Katrina Johnson, Charleena Lyles’ cousin, speaks at a press conference for De-Escalate Washington on July 6, 2017. Photo by Sara Bernard

Katrina Johnson, Charleena Lyles’ cousin, speaks at a press conference for De-Escalate Washington on July 6, 2017. Photo by Sara Bernard

New Initiative Seeks to Tighten Laws Around Police Killings

I-940 would change the way police are trained as well as state law on the use of deadly force.

“I just want to give it some perspective: There have been 20 people killed in Washington state just this year” by police officers, Not This Time founder Andre Taylor told a crowd of grieving families, advocacy organizations, union representatives, attorneys, and public officials gathered Thursday under a blistering July sun on the steps of City Hall. His wife, Dove, then read off the 20 names. The police shooting of Charleena Lyles captured Seattle’s attention — and the nation’s — but her death has only underscored what police reform advocates across the state have long been demanding: More training so that officers will avoid the use of deadly force, and police accountability systems so that cops cannot kill with impunity.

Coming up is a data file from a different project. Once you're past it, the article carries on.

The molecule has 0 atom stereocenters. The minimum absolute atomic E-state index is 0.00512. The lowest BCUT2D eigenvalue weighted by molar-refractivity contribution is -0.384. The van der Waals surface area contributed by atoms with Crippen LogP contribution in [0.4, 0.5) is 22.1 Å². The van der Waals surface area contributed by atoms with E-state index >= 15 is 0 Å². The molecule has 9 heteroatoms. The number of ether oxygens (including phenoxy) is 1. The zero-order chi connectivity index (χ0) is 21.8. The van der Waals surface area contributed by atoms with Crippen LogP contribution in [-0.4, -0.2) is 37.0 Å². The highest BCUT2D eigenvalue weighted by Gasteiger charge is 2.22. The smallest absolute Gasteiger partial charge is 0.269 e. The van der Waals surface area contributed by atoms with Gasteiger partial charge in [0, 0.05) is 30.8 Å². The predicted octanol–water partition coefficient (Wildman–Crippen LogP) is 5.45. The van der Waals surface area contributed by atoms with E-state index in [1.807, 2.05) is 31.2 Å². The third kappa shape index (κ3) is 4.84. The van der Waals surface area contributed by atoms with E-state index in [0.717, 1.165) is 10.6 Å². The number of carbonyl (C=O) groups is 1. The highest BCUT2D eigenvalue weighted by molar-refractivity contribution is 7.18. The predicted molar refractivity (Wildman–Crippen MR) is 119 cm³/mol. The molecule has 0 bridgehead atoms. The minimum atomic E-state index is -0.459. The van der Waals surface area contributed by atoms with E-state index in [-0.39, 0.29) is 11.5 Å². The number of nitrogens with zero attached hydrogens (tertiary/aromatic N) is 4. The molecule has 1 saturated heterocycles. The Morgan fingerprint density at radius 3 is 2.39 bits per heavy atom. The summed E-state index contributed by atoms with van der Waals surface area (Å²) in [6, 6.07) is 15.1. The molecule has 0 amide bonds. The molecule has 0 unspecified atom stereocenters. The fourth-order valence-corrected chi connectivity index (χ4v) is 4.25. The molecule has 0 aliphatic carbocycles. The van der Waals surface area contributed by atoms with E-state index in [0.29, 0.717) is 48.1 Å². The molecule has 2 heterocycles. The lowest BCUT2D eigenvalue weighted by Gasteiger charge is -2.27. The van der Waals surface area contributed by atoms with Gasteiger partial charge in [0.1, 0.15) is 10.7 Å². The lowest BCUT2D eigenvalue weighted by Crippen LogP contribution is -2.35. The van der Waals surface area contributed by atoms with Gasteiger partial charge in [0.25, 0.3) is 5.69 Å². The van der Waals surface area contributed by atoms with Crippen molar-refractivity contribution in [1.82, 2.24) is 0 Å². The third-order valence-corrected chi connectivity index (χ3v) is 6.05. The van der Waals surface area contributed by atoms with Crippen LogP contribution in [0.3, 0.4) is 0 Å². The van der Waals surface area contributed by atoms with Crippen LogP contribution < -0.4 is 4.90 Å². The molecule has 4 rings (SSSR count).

“We have to be able to change laws so that someone else’s family isn’t standing up here going through what we’re going through right now,” said Katrina Johnson, Lyles’ cousin, into the mic.

Having a child killed by police is “a club no parent wants to join, but continues to grow steadily,” said Marilyn Covarrubias, whose son, Daniel, was shot by Lakewood police officers in April 2015. “I will never give up on justice for Daniel and all the other victims,” she said, her voice quavering, and the crowd echoed: “Never! Never! Never give up!”

Both Johnson and Covarrubias, as well as the mothers of Jacqueline Salyers and Oscar Perez-Giron, also shot by police, spoke in support of Initiative 940, the latest iteration of an ongoing effort to change state law around police training and accountability.

The campaign was officially launched Thursday by De-Escalate Washington, the new name for a growing coalition that’s been advocating for state-level change for the past 18 months. A number of people on its leadership team also served as members of a state task force on the use of deadly force in policing, created in 2016; many of that group’s recommendations are folded into I-940.